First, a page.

A NEWTOWN charity shop which is also a foodbank and where everyone’s guaranteed a warm welcome, has just celebrated its tenth anniversary.
The Salvation Army’s shop at 7-8 Market Street has been serving the community of Newtown and the surrounding area since it opened in 2008. It sells a range of goods – including DVDs and CDs; books; toys and puzzles; ornaments and bric-a-brac; women’s, men’s and children’s clothes and shoes, and it also has a prayer space. Territorial Envoy Samantha Jones has been heading up The Salvation Army’s work in Newtown for 16 years and was part of the team that organised the shop’s opening.
“Everyone’s welcome at the shop. There’s a warm welcome to be had here. We opened it as a way of connecting the public with the church and that’s why we have a prayer area in the shop, so that people can come here to pray at the same time that they’re shopping - a lot of people do that,” said Samantha.
“Since we opened 10 years ago, the biggest change I’ve seen in this community has been the increase in food poverty in Newtown and the surrounding area. We’ve got a growing number of people who are looking to our foodbank – which is based at the shop - and our free Sunday breakfast, and I anticipate that the demand for these services will grow in the future. “In the last decade, the thing that’s made the biggest impact on me at the shop is the transformation I’ve seen in people’s lives because of the support they’ve had from The Salvation Army. We’ve had unemployed volunteers coming here to get their confidence back and who have then gone on into paid employment. I’ve also noted an improvement in people’s mental and physical health after they’ve spent time here with us.”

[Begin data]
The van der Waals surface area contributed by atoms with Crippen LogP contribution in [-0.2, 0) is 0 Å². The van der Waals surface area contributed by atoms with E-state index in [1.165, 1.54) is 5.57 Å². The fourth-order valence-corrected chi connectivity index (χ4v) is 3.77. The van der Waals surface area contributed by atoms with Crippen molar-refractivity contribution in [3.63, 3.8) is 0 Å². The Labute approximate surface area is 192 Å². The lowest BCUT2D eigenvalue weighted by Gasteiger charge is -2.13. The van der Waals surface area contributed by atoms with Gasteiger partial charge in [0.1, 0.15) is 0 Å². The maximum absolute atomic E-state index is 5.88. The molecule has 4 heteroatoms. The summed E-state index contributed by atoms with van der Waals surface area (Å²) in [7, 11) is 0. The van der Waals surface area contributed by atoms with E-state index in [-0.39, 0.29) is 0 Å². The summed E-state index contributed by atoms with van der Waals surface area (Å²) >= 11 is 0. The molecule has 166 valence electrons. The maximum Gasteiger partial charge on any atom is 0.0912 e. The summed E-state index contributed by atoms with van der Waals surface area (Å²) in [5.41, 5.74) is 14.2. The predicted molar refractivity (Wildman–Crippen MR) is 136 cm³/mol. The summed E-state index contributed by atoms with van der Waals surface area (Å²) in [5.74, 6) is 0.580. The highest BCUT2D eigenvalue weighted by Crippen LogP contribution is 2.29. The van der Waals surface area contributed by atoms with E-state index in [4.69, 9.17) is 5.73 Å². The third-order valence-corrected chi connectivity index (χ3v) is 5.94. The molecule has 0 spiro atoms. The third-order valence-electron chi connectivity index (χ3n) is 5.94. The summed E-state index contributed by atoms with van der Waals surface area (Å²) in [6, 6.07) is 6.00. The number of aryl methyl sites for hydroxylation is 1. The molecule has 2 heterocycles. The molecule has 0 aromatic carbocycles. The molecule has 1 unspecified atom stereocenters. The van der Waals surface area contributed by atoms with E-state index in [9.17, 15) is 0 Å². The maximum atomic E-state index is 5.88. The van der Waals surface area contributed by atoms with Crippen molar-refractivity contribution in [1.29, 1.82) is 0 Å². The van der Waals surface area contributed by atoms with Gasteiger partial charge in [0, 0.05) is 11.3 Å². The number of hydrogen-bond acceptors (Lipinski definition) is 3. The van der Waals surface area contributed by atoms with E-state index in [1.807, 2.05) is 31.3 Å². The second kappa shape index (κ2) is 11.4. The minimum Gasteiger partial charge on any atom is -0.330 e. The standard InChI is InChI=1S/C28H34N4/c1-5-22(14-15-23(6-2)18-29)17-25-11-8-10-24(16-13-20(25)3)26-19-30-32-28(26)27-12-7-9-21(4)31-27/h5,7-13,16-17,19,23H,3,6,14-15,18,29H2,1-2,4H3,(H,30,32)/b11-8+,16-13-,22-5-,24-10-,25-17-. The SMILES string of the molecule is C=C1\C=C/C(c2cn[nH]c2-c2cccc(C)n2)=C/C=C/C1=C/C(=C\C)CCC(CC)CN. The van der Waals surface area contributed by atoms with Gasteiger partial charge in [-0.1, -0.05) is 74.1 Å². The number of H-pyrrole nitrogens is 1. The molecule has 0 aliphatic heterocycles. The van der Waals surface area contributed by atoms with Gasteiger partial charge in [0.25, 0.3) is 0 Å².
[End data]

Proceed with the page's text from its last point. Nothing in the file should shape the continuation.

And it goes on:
The shop staff and volunteers invited members of the public into the Market Street shop to celebrate the 10th anniversary with a slice of cake on Wednesday 10 October.
County Councillor Joy Jones, who is also Powys County Council’s anti-poverty champion, was at the anniversary celebration event. “I’m from Newtown and am the ward councillor for Newtown East. I’ve also served as the Mayor of Newtown and been a county councillor for six years, so I know the town well,” said Joy. “Newtown was a fast-growing, flourishing town; there was the promise of jobs and goods wages. But a lot of the big employers have now left the area.
“In the past 10 years, The Salvation Army’s shop has been here to help people who have been struggling on low incomes – often due to zero-hour contracts and unemployment. The Salvation Army has made a massive difference to Newtown because you’ve got people here who listen when you’re lonely and despairing, and they can point you in the right direction when you need help and signpost you to the support agencies who can help you. Newtown would be a poorer place without The Salvation Army.”
Alma and her husband are regular visitors to Newtown Salvation Army and called into the shop for the celebration. “We’ve been coming here every fortnight for the last year or so. We’re both pensioners so we’re looking for bargains and there are plenty to be had here. It’s always nicely laid out and you can find everything you need and you get good makes. There’s always a bargain to be had and you know the money is going to a good cause. The staff here are fantastic and the friendship we get here is incredible,” said Alma.
Newtown’s Salvation Army shop is located at 7-8 Market Street and is open between 9.00am and 4.30pm from Monday to Friday and 9.30am to 4.00pm on Saturday. The shop currently needs donations of men’s and children’s clothing. The Salvation Army in Newtown meets for Sunday worship at 10.30am at the Trehafren Community Centre on Lôn Derw in Newtown.